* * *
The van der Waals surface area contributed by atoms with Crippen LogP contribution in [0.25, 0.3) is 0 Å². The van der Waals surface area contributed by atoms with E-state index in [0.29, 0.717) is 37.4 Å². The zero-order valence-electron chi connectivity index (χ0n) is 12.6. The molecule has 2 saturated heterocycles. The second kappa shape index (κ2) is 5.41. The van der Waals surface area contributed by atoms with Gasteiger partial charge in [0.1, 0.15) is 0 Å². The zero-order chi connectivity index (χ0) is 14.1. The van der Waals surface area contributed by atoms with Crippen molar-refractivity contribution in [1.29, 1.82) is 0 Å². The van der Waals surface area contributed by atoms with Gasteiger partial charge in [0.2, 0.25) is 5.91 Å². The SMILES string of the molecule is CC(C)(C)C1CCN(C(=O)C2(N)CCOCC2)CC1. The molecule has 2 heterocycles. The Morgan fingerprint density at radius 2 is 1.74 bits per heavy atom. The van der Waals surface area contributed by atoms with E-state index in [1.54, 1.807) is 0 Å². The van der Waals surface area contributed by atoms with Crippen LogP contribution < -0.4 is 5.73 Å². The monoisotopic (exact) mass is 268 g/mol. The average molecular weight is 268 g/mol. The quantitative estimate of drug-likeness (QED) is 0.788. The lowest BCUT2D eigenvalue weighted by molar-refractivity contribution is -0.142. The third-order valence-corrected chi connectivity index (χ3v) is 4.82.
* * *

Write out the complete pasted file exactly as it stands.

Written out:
The van der Waals surface area contributed by atoms with Crippen LogP contribution in [0.25, 0.3) is 0 Å². The van der Waals surface area contributed by atoms with E-state index in [0.29, 0.717) is 37.4 Å². The zero-order valence-electron chi connectivity index (χ0n) is 12.6. The molecule has 2 saturated heterocycles. The second kappa shape index (κ2) is 5.41. The van der Waals surface area contributed by atoms with Gasteiger partial charge in [0.1, 0.15) is 0 Å². The zero-order chi connectivity index (χ0) is 14.1. The van der Waals surface area contributed by atoms with Crippen molar-refractivity contribution in [1.29, 1.82) is 0 Å². The van der Waals surface area contributed by atoms with Gasteiger partial charge in [0.2, 0.25) is 5.91 Å². The SMILES string of the molecule is CC(C)(C)C1CCN(C(=O)C2(N)CCOCC2)CC1. The molecule has 2 heterocycles. The Morgan fingerprint density at radius 2 is 1.74 bits per heavy atom. The van der Waals surface area contributed by atoms with E-state index in [1.54, 1.807) is 0 Å². The van der Waals surface area contributed by atoms with Crippen LogP contribution < -0.4 is 5.73 Å². The monoisotopic (exact) mass is 268 g/mol. The average molecular weight is 268 g/mol. The quantitative estimate of drug-likeness (QED) is 0.788. The lowest BCUT2D eigenvalue weighted by molar-refractivity contribution is -0.142. The third-order valence-corrected chi connectivity index (χ3v) is 4.82.